The United States Postal Service is putting the brakes on plans to close 89 more mail processing plants and to shutter rural post offices.
Deputy Postmaster General Ron Stroman assured the Senate Homeland Security Committee Jan. 29 that the agency plans to close no more rural post offices.
He told the panel that the USPS had shut all the rural post offices it believed needed closing. He said the Postal Service would continue to limit service hours at some offices, but that it realized the need to have a presence in rural areas.
On Jan. 24, the Postal Service published a notice in the Federal Register that it was postponing a planned second wave of plant closings that would have saved the agency an estimated $1 billion a year.
The notice did not indicate when — or if — the USPS might revive the closing plans.
It did say that the decision also meant postponing additional changes in mail delivery standards that were supposed to be effective Feb. 1.
In Fayetteville, N.C., one of the cities scheduled to lose several hundred jobs in the second phase, the news was welcomed by the local president of the American Postal Workers Union.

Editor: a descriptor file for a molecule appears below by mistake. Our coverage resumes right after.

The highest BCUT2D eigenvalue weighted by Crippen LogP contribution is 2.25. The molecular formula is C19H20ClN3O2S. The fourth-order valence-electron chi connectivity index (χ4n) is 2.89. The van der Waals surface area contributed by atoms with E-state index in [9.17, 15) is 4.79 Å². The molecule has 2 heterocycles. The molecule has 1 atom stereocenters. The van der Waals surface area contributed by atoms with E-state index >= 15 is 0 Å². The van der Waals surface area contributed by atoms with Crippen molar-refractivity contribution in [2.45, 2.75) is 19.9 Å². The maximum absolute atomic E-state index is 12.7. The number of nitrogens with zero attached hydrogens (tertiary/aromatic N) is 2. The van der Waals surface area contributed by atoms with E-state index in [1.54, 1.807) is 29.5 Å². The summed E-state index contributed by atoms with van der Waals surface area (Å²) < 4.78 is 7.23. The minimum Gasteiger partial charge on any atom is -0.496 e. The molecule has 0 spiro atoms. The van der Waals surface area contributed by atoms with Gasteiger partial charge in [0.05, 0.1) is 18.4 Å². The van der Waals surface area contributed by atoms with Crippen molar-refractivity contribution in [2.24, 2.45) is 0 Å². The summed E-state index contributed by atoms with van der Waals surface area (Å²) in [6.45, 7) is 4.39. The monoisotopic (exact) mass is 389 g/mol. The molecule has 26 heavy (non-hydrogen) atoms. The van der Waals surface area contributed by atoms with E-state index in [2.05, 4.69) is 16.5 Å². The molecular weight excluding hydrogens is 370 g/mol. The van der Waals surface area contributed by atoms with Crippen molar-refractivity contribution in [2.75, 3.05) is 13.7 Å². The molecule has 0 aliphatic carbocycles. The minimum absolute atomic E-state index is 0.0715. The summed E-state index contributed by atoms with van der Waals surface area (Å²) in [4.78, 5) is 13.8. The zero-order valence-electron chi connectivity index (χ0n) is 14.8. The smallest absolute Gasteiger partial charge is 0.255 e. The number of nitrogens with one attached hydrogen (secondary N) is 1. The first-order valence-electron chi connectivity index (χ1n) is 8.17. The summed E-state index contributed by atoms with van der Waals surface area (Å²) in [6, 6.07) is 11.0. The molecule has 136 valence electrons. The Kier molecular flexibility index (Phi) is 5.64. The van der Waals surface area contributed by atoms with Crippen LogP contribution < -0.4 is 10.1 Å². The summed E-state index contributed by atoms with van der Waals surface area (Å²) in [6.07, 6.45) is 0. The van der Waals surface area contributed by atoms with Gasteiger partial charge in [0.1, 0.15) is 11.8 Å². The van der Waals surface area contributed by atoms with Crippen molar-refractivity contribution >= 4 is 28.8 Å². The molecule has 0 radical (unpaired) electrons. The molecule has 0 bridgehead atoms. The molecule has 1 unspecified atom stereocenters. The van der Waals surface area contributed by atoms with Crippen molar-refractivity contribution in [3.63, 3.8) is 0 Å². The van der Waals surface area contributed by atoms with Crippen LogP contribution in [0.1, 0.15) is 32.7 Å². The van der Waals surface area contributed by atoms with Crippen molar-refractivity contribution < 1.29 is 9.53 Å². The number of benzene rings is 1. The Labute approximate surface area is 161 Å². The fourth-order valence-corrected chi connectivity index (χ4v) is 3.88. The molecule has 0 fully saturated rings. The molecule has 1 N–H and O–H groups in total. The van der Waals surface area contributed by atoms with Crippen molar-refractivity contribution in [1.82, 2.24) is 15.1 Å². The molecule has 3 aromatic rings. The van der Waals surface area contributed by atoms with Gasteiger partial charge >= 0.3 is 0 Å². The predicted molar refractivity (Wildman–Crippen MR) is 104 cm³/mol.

Tony D. McKinnon Sr. said most of the city’s mail processing operations remain on the chopping block.
“It’s enormous that they decided not to do it at this point,” McKinnon told the Fayetteville Observer.
“By postponing this, it tells us they are starting to take a closer look at how service standards have deteriorated” as a result of the plan’s first phase, he said.
House Oversight Chairman Darrell Issa, R-Calif., attacked the plans to slow plant closings, saying that actions had been taken “to appease the avowed opponents of postal reform.
“Relying solely on rate increases will not save the Postal Service from insolvency,” Issa said in a statement.
“Many reformers believe the postal service needs to accelerate cost cutting efforts, not suspend them,” Issa added.
The Postal Service has said it completed consolidating processing at 140 locations in 2013, saving $1 billion in operating costs.